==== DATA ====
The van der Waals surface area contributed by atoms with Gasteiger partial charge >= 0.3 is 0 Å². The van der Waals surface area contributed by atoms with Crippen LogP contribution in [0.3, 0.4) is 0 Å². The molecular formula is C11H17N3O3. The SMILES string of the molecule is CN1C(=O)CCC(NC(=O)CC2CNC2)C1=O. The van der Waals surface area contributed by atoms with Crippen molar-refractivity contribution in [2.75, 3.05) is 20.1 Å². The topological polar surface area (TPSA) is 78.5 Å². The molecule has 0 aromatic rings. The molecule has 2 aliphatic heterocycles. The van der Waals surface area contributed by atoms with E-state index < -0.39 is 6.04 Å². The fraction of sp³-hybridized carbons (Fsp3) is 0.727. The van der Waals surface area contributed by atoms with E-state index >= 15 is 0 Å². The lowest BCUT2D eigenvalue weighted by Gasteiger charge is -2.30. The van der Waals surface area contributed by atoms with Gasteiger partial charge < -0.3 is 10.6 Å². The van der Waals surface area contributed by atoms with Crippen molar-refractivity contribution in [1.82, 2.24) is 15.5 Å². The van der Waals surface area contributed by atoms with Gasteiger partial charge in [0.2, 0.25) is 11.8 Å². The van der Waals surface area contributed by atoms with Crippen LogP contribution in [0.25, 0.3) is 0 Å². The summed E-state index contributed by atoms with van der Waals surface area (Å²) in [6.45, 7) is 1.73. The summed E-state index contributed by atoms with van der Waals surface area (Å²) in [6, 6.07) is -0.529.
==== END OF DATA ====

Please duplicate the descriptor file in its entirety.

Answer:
The van der Waals surface area contributed by atoms with Gasteiger partial charge >= 0.3 is 0 Å². The van der Waals surface area contributed by atoms with Crippen LogP contribution in [0.3, 0.4) is 0 Å². The molecular formula is C11H17N3O3. The SMILES string of the molecule is CN1C(=O)CCC(NC(=O)CC2CNC2)C1=O. The van der Waals surface area contributed by atoms with Crippen molar-refractivity contribution in [2.75, 3.05) is 20.1 Å². The topological polar surface area (TPSA) is 78.5 Å². The molecule has 0 aromatic rings. The molecule has 2 aliphatic heterocycles. The van der Waals surface area contributed by atoms with E-state index < -0.39 is 6.04 Å². The fraction of sp³-hybridized carbons (Fsp3) is 0.727. The van der Waals surface area contributed by atoms with E-state index >= 15 is 0 Å². The lowest BCUT2D eigenvalue weighted by Gasteiger charge is -2.30. The van der Waals surface area contributed by atoms with Gasteiger partial charge < -0.3 is 10.6 Å². The van der Waals surface area contributed by atoms with Crippen molar-refractivity contribution in [1.82, 2.24) is 15.5 Å². The van der Waals surface area contributed by atoms with Gasteiger partial charge in [0.2, 0.25) is 11.8 Å². The van der Waals surface area contributed by atoms with Crippen LogP contribution in [0.25, 0.3) is 0 Å². The summed E-state index contributed by atoms with van der Waals surface area (Å²) in [6.45, 7) is 1.73. The summed E-state index contributed by atoms with van der Waals surface area (Å²) in [6, 6.07) is -0.529.